This review may contain spoilers.
14. No Ordinary Double Standard
I’ve decided that this show is perfectly named, because over time it’s boiled down to a mixture of three different components. There are the ‘ordinary’ parts, where people do or say very ordinary things, usually bickering about nothing of great substance.
Then there are the ‘family’ parts, where the Powells do things that the writers have decided all American dysfunctional families do, like having abrupt breakfast conversations or arguing at bedtime.
And then, because this is supposedly about superheroes, there are the other parts where, on occasion, I’m tempted to shout ‘No!’ at the TV in a banal Yu-Gi-Oh! way.
This week’s episode, No Ordinary Double Standard, is mostly ‘family’ with a dash of ‘ordinary’ and the occasional ‘no’ moment. Being a parent myself, I’m well aware of the hypocrisy of many choices I’ve made in respect of my children, but I can’t imagine a world where I’d think this was interesting enough to make it the centre of the TV show. If that wasn’t a thin enough foundation, they then occupied much of the rest of the show with a childish competition between Stephanie and Jim as to who has the best powers.
So, was there any redemption in here? Well, I actually rather liked the effects of the super-villain that could turn himself into smoke, even if some of the parts where he used this power didn’t make much sense. At one point he attacked Stephanie and held her up against the wall, but wasn’t actually solid at the time.
What’s slightly frustrating is that the whole Doctor King subplot has some interesting moments, as it’s revealed that he’s programmed the people he made super-human so they couldn’t attack him, in theory, but it clearly doesn’t work. This begs the question what power does he have, as you’d have to be a pretty stupid evil scientist to hand out superpowers like candy, but not to have any yourself!
The problem with Dr. King is that he’s a bit slow working out the Powells have powers, and his relationship with Joshua usually translates into some ‘No!’ dialogue from Katie.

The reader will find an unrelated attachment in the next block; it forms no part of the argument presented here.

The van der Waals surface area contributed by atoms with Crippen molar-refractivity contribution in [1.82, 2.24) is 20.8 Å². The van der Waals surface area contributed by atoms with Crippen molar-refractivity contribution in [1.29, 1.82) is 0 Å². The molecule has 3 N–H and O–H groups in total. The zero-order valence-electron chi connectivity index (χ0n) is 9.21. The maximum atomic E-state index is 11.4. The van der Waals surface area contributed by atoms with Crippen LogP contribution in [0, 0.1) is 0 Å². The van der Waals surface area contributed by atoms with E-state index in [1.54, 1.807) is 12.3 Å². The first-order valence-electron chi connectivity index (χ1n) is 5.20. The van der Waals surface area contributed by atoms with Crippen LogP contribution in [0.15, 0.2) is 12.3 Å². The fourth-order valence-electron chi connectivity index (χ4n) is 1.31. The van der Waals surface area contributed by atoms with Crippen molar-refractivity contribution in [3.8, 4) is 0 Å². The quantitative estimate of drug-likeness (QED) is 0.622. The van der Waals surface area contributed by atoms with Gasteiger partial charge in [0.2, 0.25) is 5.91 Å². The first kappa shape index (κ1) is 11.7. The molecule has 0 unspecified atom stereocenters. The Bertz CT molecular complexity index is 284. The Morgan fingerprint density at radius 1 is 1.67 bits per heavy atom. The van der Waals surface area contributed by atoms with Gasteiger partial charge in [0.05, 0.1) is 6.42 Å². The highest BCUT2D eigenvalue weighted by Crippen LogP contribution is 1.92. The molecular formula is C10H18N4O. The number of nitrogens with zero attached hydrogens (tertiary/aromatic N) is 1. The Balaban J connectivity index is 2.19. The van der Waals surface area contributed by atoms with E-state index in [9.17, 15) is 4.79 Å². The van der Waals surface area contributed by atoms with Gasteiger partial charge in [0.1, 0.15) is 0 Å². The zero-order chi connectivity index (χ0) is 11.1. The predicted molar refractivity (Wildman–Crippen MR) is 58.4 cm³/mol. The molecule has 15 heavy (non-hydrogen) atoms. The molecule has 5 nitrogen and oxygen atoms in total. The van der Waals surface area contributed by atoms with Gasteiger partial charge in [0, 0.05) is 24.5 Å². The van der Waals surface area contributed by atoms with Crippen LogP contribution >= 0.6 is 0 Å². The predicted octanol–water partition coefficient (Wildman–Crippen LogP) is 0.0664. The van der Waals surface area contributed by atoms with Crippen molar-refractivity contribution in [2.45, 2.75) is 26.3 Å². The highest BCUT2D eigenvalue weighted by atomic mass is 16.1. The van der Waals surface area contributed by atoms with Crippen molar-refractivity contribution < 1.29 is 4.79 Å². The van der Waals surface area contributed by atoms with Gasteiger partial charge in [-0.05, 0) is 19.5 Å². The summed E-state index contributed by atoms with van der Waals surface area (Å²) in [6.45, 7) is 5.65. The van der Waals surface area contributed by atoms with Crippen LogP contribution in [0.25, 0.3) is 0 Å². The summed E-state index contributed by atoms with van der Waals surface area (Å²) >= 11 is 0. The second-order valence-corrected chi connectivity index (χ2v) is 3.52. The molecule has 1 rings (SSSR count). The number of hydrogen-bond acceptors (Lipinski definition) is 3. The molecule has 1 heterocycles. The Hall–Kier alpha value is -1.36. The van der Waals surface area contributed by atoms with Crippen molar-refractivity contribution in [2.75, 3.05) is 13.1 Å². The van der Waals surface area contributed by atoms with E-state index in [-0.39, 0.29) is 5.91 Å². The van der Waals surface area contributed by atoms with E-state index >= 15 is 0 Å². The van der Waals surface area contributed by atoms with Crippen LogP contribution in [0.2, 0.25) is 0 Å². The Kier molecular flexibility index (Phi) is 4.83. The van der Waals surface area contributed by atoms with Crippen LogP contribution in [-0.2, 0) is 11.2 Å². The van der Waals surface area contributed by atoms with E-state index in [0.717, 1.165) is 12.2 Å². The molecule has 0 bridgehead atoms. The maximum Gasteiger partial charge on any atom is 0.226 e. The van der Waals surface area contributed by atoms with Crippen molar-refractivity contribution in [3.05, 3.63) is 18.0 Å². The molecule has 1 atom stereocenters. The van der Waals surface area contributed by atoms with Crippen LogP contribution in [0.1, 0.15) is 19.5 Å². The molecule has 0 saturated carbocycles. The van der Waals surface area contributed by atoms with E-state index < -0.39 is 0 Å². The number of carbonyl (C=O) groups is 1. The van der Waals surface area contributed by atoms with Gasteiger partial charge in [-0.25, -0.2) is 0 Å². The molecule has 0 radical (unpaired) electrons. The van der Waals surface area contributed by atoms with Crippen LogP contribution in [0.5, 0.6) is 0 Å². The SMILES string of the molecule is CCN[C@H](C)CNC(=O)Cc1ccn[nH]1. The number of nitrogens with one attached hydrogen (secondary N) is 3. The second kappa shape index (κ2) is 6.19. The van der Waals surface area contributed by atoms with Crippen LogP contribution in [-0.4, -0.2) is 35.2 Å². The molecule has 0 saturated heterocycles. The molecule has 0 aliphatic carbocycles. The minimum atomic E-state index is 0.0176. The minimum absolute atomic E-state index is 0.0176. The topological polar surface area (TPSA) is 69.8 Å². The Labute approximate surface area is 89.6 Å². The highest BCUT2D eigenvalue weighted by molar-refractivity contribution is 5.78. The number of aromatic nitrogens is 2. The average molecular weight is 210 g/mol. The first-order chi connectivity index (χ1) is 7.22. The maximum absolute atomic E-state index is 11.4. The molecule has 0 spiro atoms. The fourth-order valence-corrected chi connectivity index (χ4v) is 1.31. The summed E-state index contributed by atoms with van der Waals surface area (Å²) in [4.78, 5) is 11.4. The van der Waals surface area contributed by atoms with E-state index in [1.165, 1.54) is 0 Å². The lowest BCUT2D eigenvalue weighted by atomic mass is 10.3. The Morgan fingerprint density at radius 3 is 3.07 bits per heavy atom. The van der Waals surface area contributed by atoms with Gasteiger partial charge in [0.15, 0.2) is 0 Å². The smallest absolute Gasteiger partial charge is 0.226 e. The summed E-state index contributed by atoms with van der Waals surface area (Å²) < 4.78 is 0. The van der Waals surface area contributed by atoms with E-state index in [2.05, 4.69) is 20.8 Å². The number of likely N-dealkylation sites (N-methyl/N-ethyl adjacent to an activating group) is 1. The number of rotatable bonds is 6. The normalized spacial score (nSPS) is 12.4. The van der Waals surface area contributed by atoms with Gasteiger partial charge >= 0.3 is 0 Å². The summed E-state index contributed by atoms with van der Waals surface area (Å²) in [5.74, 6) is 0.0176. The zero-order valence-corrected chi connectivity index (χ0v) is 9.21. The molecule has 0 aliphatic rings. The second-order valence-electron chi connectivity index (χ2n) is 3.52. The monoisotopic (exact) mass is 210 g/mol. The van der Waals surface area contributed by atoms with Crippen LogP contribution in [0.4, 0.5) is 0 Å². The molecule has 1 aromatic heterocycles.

When this show first started, I quite liked Katie Andrews, but as it’s gone on, each of her appearances makes me cringe with the painful I’m-a-geek dialogue they give her. Surely, they can portray she’s a comic book fan without making her sound like she’s been medicated for her own good?
They’ve also managed to find their ‘transporter’ crux, which is the ability of two characters now to do the ‘these are not the droids’ trick on others. I can assert right now that for Daphne this is just for her to learn a preachy lesson about respecting others, and the pitfalls of manipulating people.
For all its other faults, and I could go on for some time and bore you all, it’s worst one is exactly how little of this is engaging. There’s very little super about any of the characters, and the Brady Bunch isn’t a model that I’m keen to see revived.
I really think the creative team here have had their chance, which I think they’ve entirely blown by now. I want much more action, more driven narrative and less whiny Powell children and their insipid parenting issues. But I’ve almost faith we’ll ever experience anything more than we’re been given up till now. Disappointing.
Read our review of episode 13, No Ordinary Detention, here.
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